What I would Like To See On a Linux Router

As you guys know, I am rather keen to using a Linux PC as my router. The main reason why I would like to use a Linux PC as a router...

As you guys know, I am rather keen to using a Linux PC as my router. The main reason why I would like to use a Linux PC as a router than those consumer routers from Linksys or Dlink or whever, is because they are much more powerful. I am a heavy Internet user, mainly for video streaming, emails, FTP, downloading Linux distros and so on, so I need the power. But I also need it to be easy to install and easy to configure and administrate. They must come with a web-based administrative interface. And because of that, I have tried a lot of different firewall/gateway linux based distros but most of them isn’t perfect. Some distros have this important feature but lack certain other important feature. The best I ever used is Monowall. It’s a lightweight router/firewall/gateway with some very powerful features and works perfectly as a gateway and can handle most of what I throw at it. And best of all, it doesn’t require a Harddisk so you just need to boot from CD and store all your configuration files on your floppy. However, because they need to keep it lean, some features are not included.

Anyway, the below points are what I would like to see on a perfect router/gateway.

1. Multiple WAN and load balancing + redundancy. Hey, with the Internet now so important and with broadband charges dropping, I think that a lot of us can afford 2 internet connection. Won’t it be great to have redundancy and faster internet access together?

2. VPN. Hey, it’s very important for mobile workers. And since a lot of us work both from home and office, having VPN access to our homes is a godsent. No longer do we need to carry portable hdds to and from office. And it’s reasonably secure.

3. Captive Portal + Time Limitations. Good for families with children. You can control your children’s internet access by limiting how long they can surf and chat online. In order for them to get into the Internet, a username and password is needed. And yo can control which time of the day they can access the Internet. For the rest of the adults, well…..

4. DNS Server. DNS Caching is good. Why, because a lot of ISPs have very crapy DNS servers. This really slows down the speed in which you can access a website, especially if you are like me who likes to visit all sorts of websites. I had to use OpenDNS to get a decent DNS!

5. Proxy Server. Can really speeds up http access. And with a proxy server, you can easily control which websites your children can access. Proxy Server comes with a log as well, so you can find out what your children have been visiting when they surf the Internet. However, I discovered that sometimes video streaming can be affected if I connect through a local proxy server. Perhaps it is because my own ISP is using a proxy server as well?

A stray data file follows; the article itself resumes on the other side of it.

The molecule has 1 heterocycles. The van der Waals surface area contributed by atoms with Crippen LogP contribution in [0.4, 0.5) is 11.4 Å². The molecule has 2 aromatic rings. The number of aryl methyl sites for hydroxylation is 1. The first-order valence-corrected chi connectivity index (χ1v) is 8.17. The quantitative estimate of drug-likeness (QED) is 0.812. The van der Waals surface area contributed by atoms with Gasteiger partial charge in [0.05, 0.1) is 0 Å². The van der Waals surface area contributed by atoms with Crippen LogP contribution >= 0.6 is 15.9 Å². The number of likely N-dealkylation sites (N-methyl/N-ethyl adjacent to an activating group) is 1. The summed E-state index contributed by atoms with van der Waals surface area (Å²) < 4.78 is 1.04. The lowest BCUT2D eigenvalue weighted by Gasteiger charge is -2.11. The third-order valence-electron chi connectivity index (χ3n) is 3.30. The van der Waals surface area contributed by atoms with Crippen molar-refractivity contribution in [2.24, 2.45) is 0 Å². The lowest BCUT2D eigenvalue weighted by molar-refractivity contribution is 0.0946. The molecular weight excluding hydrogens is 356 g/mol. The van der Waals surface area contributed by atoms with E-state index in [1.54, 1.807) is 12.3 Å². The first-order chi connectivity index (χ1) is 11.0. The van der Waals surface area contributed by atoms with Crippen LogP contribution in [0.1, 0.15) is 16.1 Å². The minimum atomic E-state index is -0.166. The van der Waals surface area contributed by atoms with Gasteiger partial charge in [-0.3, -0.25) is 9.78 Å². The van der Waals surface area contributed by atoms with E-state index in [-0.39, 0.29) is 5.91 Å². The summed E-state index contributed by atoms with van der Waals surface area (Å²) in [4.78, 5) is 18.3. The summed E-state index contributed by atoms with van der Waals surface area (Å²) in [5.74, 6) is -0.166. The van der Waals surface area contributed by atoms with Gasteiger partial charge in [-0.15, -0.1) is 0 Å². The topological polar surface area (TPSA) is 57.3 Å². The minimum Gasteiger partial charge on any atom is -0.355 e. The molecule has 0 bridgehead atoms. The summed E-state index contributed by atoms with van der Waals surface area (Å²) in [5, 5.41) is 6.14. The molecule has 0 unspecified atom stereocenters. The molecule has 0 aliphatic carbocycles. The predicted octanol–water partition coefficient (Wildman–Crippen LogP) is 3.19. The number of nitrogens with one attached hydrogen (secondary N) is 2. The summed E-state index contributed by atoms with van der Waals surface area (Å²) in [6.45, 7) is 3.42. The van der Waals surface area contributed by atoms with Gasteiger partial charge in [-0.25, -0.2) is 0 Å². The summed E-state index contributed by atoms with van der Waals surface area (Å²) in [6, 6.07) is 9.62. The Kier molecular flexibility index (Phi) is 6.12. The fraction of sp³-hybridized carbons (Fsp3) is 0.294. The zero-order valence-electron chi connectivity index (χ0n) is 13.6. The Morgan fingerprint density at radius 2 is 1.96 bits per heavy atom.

6. Enhanced Wireless Support. A lot of Linux routers have limited support for wireless adaptors. So if they have a wider range of Wireless adaptor support, tha would be great. But of course, the problem would lie with the underlying OS rather than the developer of the gateway. Oh, and WPA support as well.

7. Antivirus. Help us help the Internet by stopping virus from spreading. Antivirus at the gateway level will be great to stop virus from even reaching us in the first place.

8. Loads from CF Cards. I just don’t trust HDDs. They break down too easily. And they are power hungry too. So it would be great if it works from CF Cards. Or just use a LiveCD without a HDD and have all the configuration files on a floppy. But I don’t think the Proxy Server and the antivirus service can work without some storage space.

9. Lightweight. Sure, the proxy service will probably take about 50-100 MB as cache, but they rest should be lean. I don’t like bloatware and such a software should allow me to uninstall a certain feature which I don’t use. Not too mention, a lightweight router will be more responsive and speedier.

10. Dynamic DNS. Who remembers IP addresses? And who keeps tracks of IP address changes? No one. Not even big brother.

If I think of more ideas and suggestions, I will add them here. Hope someone will create such a perfect distro for us to enjoy.

Impressed – eBox Platform